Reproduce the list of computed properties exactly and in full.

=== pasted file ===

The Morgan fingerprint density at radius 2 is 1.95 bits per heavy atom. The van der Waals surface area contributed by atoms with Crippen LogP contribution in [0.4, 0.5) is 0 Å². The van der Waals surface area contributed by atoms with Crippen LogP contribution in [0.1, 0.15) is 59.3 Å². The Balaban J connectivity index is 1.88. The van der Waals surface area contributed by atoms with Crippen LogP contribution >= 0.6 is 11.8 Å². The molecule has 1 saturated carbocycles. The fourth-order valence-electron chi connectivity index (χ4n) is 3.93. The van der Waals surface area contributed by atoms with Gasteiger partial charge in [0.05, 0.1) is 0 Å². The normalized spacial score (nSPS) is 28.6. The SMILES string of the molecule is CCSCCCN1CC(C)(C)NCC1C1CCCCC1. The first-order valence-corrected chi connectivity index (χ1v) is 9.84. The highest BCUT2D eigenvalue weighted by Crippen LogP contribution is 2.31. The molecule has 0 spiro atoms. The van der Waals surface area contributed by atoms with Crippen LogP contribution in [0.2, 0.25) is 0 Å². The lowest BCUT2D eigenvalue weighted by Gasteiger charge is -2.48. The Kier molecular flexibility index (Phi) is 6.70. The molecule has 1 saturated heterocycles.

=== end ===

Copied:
The Morgan fingerprint density at radius 2 is 1.95 bits per heavy atom. The van der Waals surface area contributed by atoms with Crippen LogP contribution in [0.4, 0.5) is 0 Å². The van der Waals surface area contributed by atoms with Crippen LogP contribution in [0.1, 0.15) is 59.3 Å². The Balaban J connectivity index is 1.88. The van der Waals surface area contributed by atoms with Crippen LogP contribution >= 0.6 is 11.8 Å². The molecule has 1 saturated carbocycles. The fourth-order valence-electron chi connectivity index (χ4n) is 3.93. The van der Waals surface area contributed by atoms with Gasteiger partial charge in [0.05, 0.1) is 0 Å². The normalized spacial score (nSPS) is 28.6. The SMILES string of the molecule is CCSCCCN1CC(C)(C)NCC1C1CCCCC1. The first-order valence-corrected chi connectivity index (χ1v) is 9.84. The highest BCUT2D eigenvalue weighted by Crippen LogP contribution is 2.31. The molecule has 0 spiro atoms. The van der Waals surface area contributed by atoms with Crippen LogP contribution in [0.2, 0.25) is 0 Å². The lowest BCUT2D eigenvalue weighted by Gasteiger charge is -2.48. The Kier molecular flexibility index (Phi) is 6.70. The molecule has 1 saturated heterocycles.